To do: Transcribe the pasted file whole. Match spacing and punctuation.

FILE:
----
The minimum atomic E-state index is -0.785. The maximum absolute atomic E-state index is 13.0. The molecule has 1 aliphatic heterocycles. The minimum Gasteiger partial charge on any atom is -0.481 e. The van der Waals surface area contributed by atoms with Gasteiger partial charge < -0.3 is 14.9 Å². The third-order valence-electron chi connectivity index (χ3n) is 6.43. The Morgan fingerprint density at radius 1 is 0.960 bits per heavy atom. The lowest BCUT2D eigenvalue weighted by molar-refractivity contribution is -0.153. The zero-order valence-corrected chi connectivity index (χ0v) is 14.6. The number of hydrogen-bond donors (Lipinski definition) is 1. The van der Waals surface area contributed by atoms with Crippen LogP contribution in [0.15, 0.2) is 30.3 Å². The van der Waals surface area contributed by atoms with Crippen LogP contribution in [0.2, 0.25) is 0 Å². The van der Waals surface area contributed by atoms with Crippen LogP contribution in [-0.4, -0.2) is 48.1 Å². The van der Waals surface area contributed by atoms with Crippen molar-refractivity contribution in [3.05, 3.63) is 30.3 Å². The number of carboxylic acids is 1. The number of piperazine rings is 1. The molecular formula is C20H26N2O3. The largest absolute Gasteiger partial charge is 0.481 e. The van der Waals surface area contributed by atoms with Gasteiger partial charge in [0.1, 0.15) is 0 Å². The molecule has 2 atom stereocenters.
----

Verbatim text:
The minimum atomic E-state index is -0.785. The maximum absolute atomic E-state index is 13.0. The molecule has 1 aliphatic heterocycles. The minimum Gasteiger partial charge on any atom is -0.481 e. The van der Waals surface area contributed by atoms with Gasteiger partial charge < -0.3 is 14.9 Å². The third-order valence-electron chi connectivity index (χ3n) is 6.43. The Morgan fingerprint density at radius 1 is 0.960 bits per heavy atom. The lowest BCUT2D eigenvalue weighted by molar-refractivity contribution is -0.153. The zero-order valence-corrected chi connectivity index (χ0v) is 14.6. The number of hydrogen-bond donors (Lipinski definition) is 1. The van der Waals surface area contributed by atoms with Crippen LogP contribution in [0.15, 0.2) is 30.3 Å². The van der Waals surface area contributed by atoms with Crippen LogP contribution in [0.2, 0.25) is 0 Å². The van der Waals surface area contributed by atoms with Crippen LogP contribution in [-0.4, -0.2) is 48.1 Å². The van der Waals surface area contributed by atoms with Crippen molar-refractivity contribution in [3.05, 3.63) is 30.3 Å². The number of carboxylic acids is 1. The number of piperazine rings is 1. The molecular formula is C20H26N2O3. The largest absolute Gasteiger partial charge is 0.481 e. The van der Waals surface area contributed by atoms with Gasteiger partial charge in [0.1, 0.15) is 0 Å². The molecule has 2 atom stereocenters.